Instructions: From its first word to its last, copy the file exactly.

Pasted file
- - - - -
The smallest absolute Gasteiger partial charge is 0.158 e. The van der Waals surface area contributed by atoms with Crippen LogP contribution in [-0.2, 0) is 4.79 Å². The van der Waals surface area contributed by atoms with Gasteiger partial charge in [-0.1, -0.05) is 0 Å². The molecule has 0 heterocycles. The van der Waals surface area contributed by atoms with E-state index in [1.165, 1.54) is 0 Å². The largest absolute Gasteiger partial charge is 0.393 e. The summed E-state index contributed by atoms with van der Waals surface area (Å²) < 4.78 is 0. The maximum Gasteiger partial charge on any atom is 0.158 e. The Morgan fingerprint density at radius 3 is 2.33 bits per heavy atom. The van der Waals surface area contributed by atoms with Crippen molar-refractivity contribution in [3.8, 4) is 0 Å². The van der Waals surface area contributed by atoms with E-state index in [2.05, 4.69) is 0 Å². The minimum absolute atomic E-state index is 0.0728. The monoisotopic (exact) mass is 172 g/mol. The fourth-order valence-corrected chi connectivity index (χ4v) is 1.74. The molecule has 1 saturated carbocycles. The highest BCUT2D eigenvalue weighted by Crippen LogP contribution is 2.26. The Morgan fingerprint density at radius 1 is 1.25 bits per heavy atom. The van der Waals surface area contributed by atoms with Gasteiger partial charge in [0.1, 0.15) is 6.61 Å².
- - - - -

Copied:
The smallest absolute Gasteiger partial charge is 0.158 e. The van der Waals surface area contributed by atoms with Crippen LogP contribution in [-0.2, 0) is 4.79 Å². The van der Waals surface area contributed by atoms with Gasteiger partial charge in [-0.1, -0.05) is 0 Å². The molecule has 0 heterocycles. The van der Waals surface area contributed by atoms with E-state index in [1.165, 1.54) is 0 Å². The largest absolute Gasteiger partial charge is 0.393 e. The summed E-state index contributed by atoms with van der Waals surface area (Å²) < 4.78 is 0. The maximum Gasteiger partial charge on any atom is 0.158 e. The Morgan fingerprint density at radius 3 is 2.33 bits per heavy atom. The van der Waals surface area contributed by atoms with Crippen molar-refractivity contribution in [3.8, 4) is 0 Å². The van der Waals surface area contributed by atoms with E-state index in [2.05, 4.69) is 0 Å². The minimum absolute atomic E-state index is 0.0728. The monoisotopic (exact) mass is 172 g/mol. The fourth-order valence-corrected chi connectivity index (χ4v) is 1.74. The molecule has 1 saturated carbocycles. The highest BCUT2D eigenvalue weighted by Crippen LogP contribution is 2.26. The Morgan fingerprint density at radius 1 is 1.25 bits per heavy atom. The van der Waals surface area contributed by atoms with Gasteiger partial charge in [0.1, 0.15) is 6.61 Å².